If you want to make your passion into your career, you need to become an expert in monetizing your websites and content. You’ll be able to put more work into your website, and the ability to monetize makes your website more inherently valuable in itself. As long as you do it carefully, there is no disadvantage to this process.
Yet some bloggers and website owners are so focused on making the most out of their website that they forget things such as website security. Once you begin working on site monetization, you start to handle more sensitive accounts and data relating to financial matters, which attracts hackers and cybercriminals. People leave open vulnerabilities, and they soon find their website stolen from right under them, setting them back months or even ruining all they’ve worked for thus far.
Here are four of the most common problems site owners miss when focusing on making money off their website:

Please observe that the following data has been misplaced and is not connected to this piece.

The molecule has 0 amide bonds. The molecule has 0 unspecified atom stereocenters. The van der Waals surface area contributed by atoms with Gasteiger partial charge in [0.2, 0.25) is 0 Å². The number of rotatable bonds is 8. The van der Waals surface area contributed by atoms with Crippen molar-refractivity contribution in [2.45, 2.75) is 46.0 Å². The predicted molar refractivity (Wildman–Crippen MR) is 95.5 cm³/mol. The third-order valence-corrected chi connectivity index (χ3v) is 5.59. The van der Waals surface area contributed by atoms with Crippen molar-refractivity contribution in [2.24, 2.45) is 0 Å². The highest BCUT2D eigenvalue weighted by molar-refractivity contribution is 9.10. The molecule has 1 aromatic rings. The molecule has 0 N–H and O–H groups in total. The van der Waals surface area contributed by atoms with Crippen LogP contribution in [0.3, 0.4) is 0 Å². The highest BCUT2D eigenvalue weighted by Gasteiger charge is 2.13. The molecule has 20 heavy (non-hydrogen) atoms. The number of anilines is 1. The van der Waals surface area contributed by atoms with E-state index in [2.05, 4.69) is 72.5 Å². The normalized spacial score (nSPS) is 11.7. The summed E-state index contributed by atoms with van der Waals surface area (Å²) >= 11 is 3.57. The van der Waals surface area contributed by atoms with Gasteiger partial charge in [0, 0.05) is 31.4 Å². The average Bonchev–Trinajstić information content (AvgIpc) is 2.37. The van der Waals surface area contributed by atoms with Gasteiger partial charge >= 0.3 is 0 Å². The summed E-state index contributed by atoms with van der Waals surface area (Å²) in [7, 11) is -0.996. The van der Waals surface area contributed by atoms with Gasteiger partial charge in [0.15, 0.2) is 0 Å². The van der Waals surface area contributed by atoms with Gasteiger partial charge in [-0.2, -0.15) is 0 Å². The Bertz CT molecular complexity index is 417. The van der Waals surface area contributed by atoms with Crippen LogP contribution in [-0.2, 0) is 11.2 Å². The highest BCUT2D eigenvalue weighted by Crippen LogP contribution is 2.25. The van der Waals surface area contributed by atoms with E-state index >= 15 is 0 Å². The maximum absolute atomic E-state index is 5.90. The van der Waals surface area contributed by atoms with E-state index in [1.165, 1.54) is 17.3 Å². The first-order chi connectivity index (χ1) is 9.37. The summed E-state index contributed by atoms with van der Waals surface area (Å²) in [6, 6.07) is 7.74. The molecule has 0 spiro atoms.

- Compromised Accounts
When you start to work with site monetization, you will be working with various online accounts, whether they are related to affiliate programs or advertising or simply an email account for newsletters and reader interaction (it’s not recommended to use your personal email address for such purposes). These accounts are extremely valuable, and if compromised, you could be dealing with an emergency. They must be kept under your control at all times, and you should take the following steps to secure yourself:
- Use the strongest available passwords and verification measures with each account. Use different passwords with each account. Hackers will search for you online to find answers to security questions, so be cautious about your choices.
- Above all else, protect your email account(s). They are the gateway and nexus to all of your other accounts, and if a hacker breaks into it, they’ll be able to clean house with your digital assets. Separate personal and business email accounts, and don’t be afraid to have a more private email account just for financial matters.
- Think about disabling accounts you don’t use anymore, if possible. They can still contain valuable information that can be used against you.
2. XSS Vulnerabilities